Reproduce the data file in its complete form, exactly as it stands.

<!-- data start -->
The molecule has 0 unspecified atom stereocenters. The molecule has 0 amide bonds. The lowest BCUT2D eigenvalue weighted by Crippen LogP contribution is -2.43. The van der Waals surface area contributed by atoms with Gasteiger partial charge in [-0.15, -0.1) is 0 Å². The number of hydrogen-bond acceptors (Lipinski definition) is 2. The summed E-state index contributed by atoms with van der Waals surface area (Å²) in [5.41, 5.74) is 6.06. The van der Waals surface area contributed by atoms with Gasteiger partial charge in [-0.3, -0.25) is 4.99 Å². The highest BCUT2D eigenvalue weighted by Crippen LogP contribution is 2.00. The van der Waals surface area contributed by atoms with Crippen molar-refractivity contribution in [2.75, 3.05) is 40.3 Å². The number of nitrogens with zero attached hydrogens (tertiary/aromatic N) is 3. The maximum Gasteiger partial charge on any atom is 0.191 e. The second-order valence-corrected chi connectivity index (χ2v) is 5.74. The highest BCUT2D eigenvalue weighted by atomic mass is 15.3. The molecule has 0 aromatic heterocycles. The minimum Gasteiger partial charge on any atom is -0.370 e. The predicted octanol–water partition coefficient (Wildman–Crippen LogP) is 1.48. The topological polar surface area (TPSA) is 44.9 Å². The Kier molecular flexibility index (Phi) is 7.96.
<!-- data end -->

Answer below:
The molecule has 0 unspecified atom stereocenters. The molecule has 0 amide bonds. The lowest BCUT2D eigenvalue weighted by Crippen LogP contribution is -2.43. The van der Waals surface area contributed by atoms with Gasteiger partial charge in [-0.15, -0.1) is 0 Å². The number of hydrogen-bond acceptors (Lipinski definition) is 2. The summed E-state index contributed by atoms with van der Waals surface area (Å²) in [5.41, 5.74) is 6.06. The van der Waals surface area contributed by atoms with Gasteiger partial charge in [-0.3, -0.25) is 4.99 Å². The highest BCUT2D eigenvalue weighted by Crippen LogP contribution is 2.00. The van der Waals surface area contributed by atoms with Crippen molar-refractivity contribution in [2.75, 3.05) is 40.3 Å². The number of nitrogens with zero attached hydrogens (tertiary/aromatic N) is 3. The maximum Gasteiger partial charge on any atom is 0.191 e. The second-order valence-corrected chi connectivity index (χ2v) is 5.74. The highest BCUT2D eigenvalue weighted by atomic mass is 15.3. The molecule has 0 aromatic heterocycles. The minimum Gasteiger partial charge on any atom is -0.370 e. The predicted octanol–water partition coefficient (Wildman–Crippen LogP) is 1.48. The topological polar surface area (TPSA) is 44.9 Å². The Kier molecular flexibility index (Phi) is 7.96.